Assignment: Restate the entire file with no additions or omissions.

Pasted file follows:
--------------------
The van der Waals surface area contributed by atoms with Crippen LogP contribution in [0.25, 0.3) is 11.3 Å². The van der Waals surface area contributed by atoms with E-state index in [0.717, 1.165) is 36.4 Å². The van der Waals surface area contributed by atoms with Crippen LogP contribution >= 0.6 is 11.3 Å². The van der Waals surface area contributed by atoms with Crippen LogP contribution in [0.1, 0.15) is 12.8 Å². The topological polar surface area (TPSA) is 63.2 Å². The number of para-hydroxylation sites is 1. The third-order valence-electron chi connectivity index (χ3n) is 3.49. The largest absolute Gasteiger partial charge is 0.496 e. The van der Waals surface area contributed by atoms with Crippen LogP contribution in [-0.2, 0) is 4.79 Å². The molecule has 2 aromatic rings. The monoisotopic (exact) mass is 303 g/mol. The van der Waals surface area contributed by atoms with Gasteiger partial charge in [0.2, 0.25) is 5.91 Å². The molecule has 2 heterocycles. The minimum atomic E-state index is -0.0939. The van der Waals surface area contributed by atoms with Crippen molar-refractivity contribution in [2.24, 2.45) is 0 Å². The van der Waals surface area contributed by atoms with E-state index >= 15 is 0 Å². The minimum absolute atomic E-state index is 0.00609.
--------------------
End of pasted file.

The van der Waals surface area contributed by atoms with Crippen LogP contribution in [0.25, 0.3) is 11.3 Å². The van der Waals surface area contributed by atoms with E-state index in [0.717, 1.165) is 36.4 Å². The van der Waals surface area contributed by atoms with Crippen LogP contribution >= 0.6 is 11.3 Å². The van der Waals surface area contributed by atoms with Crippen LogP contribution in [0.1, 0.15) is 12.8 Å². The topological polar surface area (TPSA) is 63.2 Å². The number of para-hydroxylation sites is 1. The third-order valence-electron chi connectivity index (χ3n) is 3.49. The largest absolute Gasteiger partial charge is 0.496 e. The van der Waals surface area contributed by atoms with Crippen LogP contribution in [-0.2, 0) is 4.79 Å². The molecule has 2 aromatic rings. The monoisotopic (exact) mass is 303 g/mol. The van der Waals surface area contributed by atoms with Gasteiger partial charge in [0.2, 0.25) is 5.91 Å². The molecule has 2 heterocycles. The minimum atomic E-state index is -0.0939. The van der Waals surface area contributed by atoms with Crippen molar-refractivity contribution in [2.24, 2.45) is 0 Å². The van der Waals surface area contributed by atoms with E-state index >= 15 is 0 Å². The minimum absolute atomic E-state index is 0.00609.